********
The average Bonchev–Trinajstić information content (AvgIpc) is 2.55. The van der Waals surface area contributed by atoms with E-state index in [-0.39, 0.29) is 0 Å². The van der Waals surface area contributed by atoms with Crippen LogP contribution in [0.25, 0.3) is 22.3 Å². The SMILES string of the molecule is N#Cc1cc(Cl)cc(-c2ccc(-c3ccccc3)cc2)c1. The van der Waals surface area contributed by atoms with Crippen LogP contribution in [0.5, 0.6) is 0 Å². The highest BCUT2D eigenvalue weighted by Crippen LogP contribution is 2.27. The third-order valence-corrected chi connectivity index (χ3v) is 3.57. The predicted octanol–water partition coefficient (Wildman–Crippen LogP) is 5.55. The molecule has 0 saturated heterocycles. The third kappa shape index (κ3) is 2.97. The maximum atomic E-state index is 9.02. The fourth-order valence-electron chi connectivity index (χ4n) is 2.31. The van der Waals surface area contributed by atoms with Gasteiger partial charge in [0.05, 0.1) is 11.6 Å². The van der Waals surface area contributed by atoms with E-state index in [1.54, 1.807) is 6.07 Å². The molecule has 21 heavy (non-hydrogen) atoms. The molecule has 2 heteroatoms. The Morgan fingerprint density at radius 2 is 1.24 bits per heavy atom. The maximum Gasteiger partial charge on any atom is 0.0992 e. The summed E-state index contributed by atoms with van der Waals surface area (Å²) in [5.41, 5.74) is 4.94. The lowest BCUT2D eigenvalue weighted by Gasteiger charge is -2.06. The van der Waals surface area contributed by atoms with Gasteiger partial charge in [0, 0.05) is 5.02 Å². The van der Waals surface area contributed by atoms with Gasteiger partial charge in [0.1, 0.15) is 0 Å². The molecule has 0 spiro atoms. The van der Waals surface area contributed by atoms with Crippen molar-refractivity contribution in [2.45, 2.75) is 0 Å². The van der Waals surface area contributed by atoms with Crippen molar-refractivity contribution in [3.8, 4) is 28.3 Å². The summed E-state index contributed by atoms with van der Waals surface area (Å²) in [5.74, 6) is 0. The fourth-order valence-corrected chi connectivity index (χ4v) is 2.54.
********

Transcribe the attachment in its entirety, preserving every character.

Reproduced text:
The average Bonchev–Trinajstić information content (AvgIpc) is 2.55. The van der Waals surface area contributed by atoms with E-state index in [-0.39, 0.29) is 0 Å². The van der Waals surface area contributed by atoms with Crippen LogP contribution in [0.25, 0.3) is 22.3 Å². The SMILES string of the molecule is N#Cc1cc(Cl)cc(-c2ccc(-c3ccccc3)cc2)c1. The van der Waals surface area contributed by atoms with Crippen LogP contribution in [0.5, 0.6) is 0 Å². The highest BCUT2D eigenvalue weighted by Crippen LogP contribution is 2.27. The third-order valence-corrected chi connectivity index (χ3v) is 3.57. The predicted octanol–water partition coefficient (Wildman–Crippen LogP) is 5.55. The molecule has 0 saturated heterocycles. The third kappa shape index (κ3) is 2.97. The maximum atomic E-state index is 9.02. The fourth-order valence-electron chi connectivity index (χ4n) is 2.31. The van der Waals surface area contributed by atoms with Gasteiger partial charge in [0.05, 0.1) is 11.6 Å². The van der Waals surface area contributed by atoms with E-state index in [1.54, 1.807) is 6.07 Å². The molecule has 21 heavy (non-hydrogen) atoms. The molecule has 2 heteroatoms. The Morgan fingerprint density at radius 2 is 1.24 bits per heavy atom. The maximum Gasteiger partial charge on any atom is 0.0992 e. The summed E-state index contributed by atoms with van der Waals surface area (Å²) in [5.41, 5.74) is 4.94. The lowest BCUT2D eigenvalue weighted by Gasteiger charge is -2.06. The van der Waals surface area contributed by atoms with Gasteiger partial charge in [0, 0.05) is 5.02 Å². The van der Waals surface area contributed by atoms with Gasteiger partial charge in [0.1, 0.15) is 0 Å². The molecule has 0 spiro atoms. The van der Waals surface area contributed by atoms with Crippen molar-refractivity contribution in [2.45, 2.75) is 0 Å². The van der Waals surface area contributed by atoms with Crippen molar-refractivity contribution in [3.8, 4) is 28.3 Å². The summed E-state index contributed by atoms with van der Waals surface area (Å²) in [5.74, 6) is 0. The fourth-order valence-corrected chi connectivity index (χ4v) is 2.54.